Undue influence may be tied together with lack of testamentary capacity, because it’s often an older person suffering from a degree of dementia or senility who is unduly influenced to change their will. The influencer may use tactics like physical force, threats, or isolation from family member and friends to get what they want.
If a will is challenged on these grounds, again, it’s up to the challenger to provide clear and convincing evidence that this is the case. (We recently touched on this issue of undue influence on a blog about no-contest clauses in wills, which you can read here.) Since undue influence can be more challenging to prove, let’s look at it more in-depth.
The Standard for Undue Influence
A recent case filed by the South Carolina Court of Appeals in April 2019 looks at the issue of undue influence, as well as testamentary capacity, when the validity of a will was challenged.
In short, Vinto Willis Tucker (Decedent) died in March 2012. He executed a will in January 2012 the same evening he discovered he had suffered an aneurysm. He did so by dictating the terms of his will to his niece in the presence of two witnesses, who confirmed that he raised the subject of a will and that his niece wrote down the terms as he requested.
The will divided his estate among twelve nieces and nephews but left out one niece and two nephews. In May 2013, Decedent’s sister, Mary Jean Tucker Swiger, petitioned for formal testacy, a proceeding to establish a valid will. She asserted that Decedent’s personal representatives (the niece who had written down Decedent’s will and a nephew) had exerted undue influence on him and sought to remove them as personal representatives.
In its decision, the Court of Appeals cited South Carolina code and other cases to establish a standard of review, including the following:
“Contestants of a will have the burden of establishing undue influence, fraud, duress, mistake, revocation, or lack of testamentary intent or capacity” S.C. Code Ann. § 62-3-407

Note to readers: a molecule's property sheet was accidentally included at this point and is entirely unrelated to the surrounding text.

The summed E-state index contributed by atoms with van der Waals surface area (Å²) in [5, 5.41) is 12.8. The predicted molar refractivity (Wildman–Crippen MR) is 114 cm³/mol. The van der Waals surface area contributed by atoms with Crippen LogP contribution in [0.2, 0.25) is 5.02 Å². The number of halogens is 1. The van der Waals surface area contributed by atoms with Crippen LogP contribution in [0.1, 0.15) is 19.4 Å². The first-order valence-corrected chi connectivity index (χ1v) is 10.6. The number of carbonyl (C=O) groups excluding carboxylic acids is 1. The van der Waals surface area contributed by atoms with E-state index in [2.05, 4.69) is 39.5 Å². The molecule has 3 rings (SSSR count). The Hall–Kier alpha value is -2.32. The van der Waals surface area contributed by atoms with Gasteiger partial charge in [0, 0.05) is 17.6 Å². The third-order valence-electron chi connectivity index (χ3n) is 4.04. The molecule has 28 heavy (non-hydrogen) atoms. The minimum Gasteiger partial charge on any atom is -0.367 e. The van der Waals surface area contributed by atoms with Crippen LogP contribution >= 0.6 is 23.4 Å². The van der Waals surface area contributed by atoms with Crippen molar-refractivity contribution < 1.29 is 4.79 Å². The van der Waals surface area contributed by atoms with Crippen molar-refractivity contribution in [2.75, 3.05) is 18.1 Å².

“Undue influence must be shown by unmistakable and convincing evidence, which is usually circumstantial.” Russell v Wachovia (2003)
“Generally, in cases where a will has been set aside for undue influence, there has been evidence either of threats, force, and/or restricted visitation, or of an existing fiduciary relationship.” Russell v Wachovia (2003)
“A mere showing of opportunity or motive does not create an issue of fact regarding undue influence.” In re Estate of Cumbee (1999)
In the Swiger v Smith case at hand, the challenger presented no evidence of undue influence. The opinion states that “significantly,” the challenger didn’t provide any evidence that the nephew and niece restricted visitation of the challenger’s side of the family (which included the disinherited niece and nephews). The Court concluded that the challenger “failed to provide more than a scintilla of evidence to establish undue influence” and that “Decedent had the testamentary capacity to dispose of his estate.” Therefore, the Court affirmed the lower court’s decision.
Ensuring Your Will is Valid
Having a last will go through litigation is something no one wants. It’s a time-consuming process that strains and destroys family relationships, eats up the estate’s resources, and makes private family information public. The best way to avoid this is to have a valid, up-to-date will.
Work with an experienced estate planning attorney to ensure your will is valid and is worded to carry out your wishes after you’re gone. Gem McDowell and his associates at the Gem McDowell Law Group in Mount Pleasant near Charleston, South Carolina can help you. They are experienced at handling estate planning for all kinds of estates whether they’re small, large, straightforward, or complicated. Call to schedule a consultation to discuss your estate plan. Call 843-284-1021 today.